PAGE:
Oncology Care in Rural Northern New England

In April of 2008, the Northern New England Clinical Oncology Society embarked on a study to assess whether there was a disparity in cancer care delivered in rural and urban areas New Hampshire, Maine, and Vermont. The work undertaken here was to extend the findings initiated by the Maine cancer consortium. Clinical indicators of cancer care served as surrogate markers to look for discrepancies in care delivered in rural areas when compared to urban areas in colon and breast cancer patients. The three respective state cancer coalitions, registrars, hospitals, physicians, epidemiologists, and statisticians developed a working group that shared resources, streamlined data access, and developed uniform definitions so that almost 9000 patient records in 79 separate institutions could be closely evaluated. The ability to access data in such a large geographical area enabled a statistically valid comparison that would not be possible if it were confined to one state. The goal was to take a snapshot of cancer care delivered in Northern New England (NNE) during 2003 and 2004. Evaluation of differences in care offered in rural areas could be assessed to identify needs and barriers that could be addressed. 

The results showed several interesting findings. Breast cancer patients in urban communities were diagnosed more often with non–invasive breast cancer than patients living in rural areas. This important finding may have several explanations including access and availability to screening, or ability to obtain or interpret biopsies in rural areas. Further studies will need to clarify this finding. Moreover, breast cancer patients in urban areas also had more sentinel lymph node (SLN) procedures than their rural counterparts. The SLN procedure was diffusing into the community from major teaching institutions in NNE and replacing the previous standard of regional lymph node dissection during this time. The ability to capture community acceptance/expertise of a new therapy, i.e. SLN, over time is also an important finding. It would be interesting to see how rapidly this (and other) new technologies are accepted and utilized in the rural community setting. Breast cancer patients undergoing SLN also received more post lumpectomy radiation therapy (RT) than patients who did not receive SLN. Even though no geographical variation between rural and urban areas was discerned, it would suggest that patients with access to a new technology also had easier access to RT. Defining variations in access to care therefore may be better measured if we looked at the difficulty patients may have in getting to the institutions where the care is delivered (i.e. driving times). The same issue was found to be true in colon cancer patients. Post operative chemotherapy is usually recommended in patients with Stage III colon cancer. A significantly higher proportion of patients received this adjuvant chemotherapy in urban rather than rural areas. The significance of these findings will require further testing and evaluation.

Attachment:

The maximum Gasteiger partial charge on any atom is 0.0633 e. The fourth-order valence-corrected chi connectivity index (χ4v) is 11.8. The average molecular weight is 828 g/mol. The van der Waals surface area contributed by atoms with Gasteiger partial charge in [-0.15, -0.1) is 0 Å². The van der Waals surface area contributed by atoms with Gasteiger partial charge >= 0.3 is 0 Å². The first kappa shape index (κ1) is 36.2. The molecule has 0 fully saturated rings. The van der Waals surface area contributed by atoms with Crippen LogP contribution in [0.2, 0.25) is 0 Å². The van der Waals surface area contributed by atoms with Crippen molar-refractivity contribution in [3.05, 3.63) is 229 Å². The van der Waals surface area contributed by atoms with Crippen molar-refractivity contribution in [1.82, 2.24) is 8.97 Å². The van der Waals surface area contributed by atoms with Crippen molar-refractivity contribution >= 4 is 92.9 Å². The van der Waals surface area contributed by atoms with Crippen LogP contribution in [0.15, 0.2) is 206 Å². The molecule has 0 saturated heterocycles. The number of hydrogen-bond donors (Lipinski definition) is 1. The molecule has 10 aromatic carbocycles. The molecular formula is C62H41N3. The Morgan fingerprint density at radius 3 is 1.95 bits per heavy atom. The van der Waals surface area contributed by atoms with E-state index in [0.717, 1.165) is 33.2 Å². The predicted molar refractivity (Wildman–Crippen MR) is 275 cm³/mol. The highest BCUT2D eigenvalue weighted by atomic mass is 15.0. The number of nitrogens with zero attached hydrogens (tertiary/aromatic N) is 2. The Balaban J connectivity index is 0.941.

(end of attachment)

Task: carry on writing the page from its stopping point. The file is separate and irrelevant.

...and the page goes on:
One difficulty the working group faced was the retrospective collection of data and callbacks. The study captured one point in time and it would be important to capture these surrogate markers (or other relevant data) again to assess whether access to care in NNE is getting better or worse. Continuing to do this work prospectively will enable us to collect data in a scientifically valid and instructive way, and hopefully would give us an ongoing tool to clarify some of the issues noted here and find strengths and weakness in the fragile care network now in place. The map shown on page 8 illustrates accessible points into the system. Are these sufficient?  Do we need more resources?  Where?  The answer to these questions will be critical if we hope to cure more patients with cancer. The development of new technology and therapy will not save lives if patients do not have access to them. The future will only improve if important tools to measure how we do over time are developed and that is and continues to be the major goal of this study. Before we can break down barriers to care we have to see if and where they exist.

Northern New England Clinical Oncology Society
P.O. Box 643
Sandown, NH 03873-0643
Telephone (603) 887-1948

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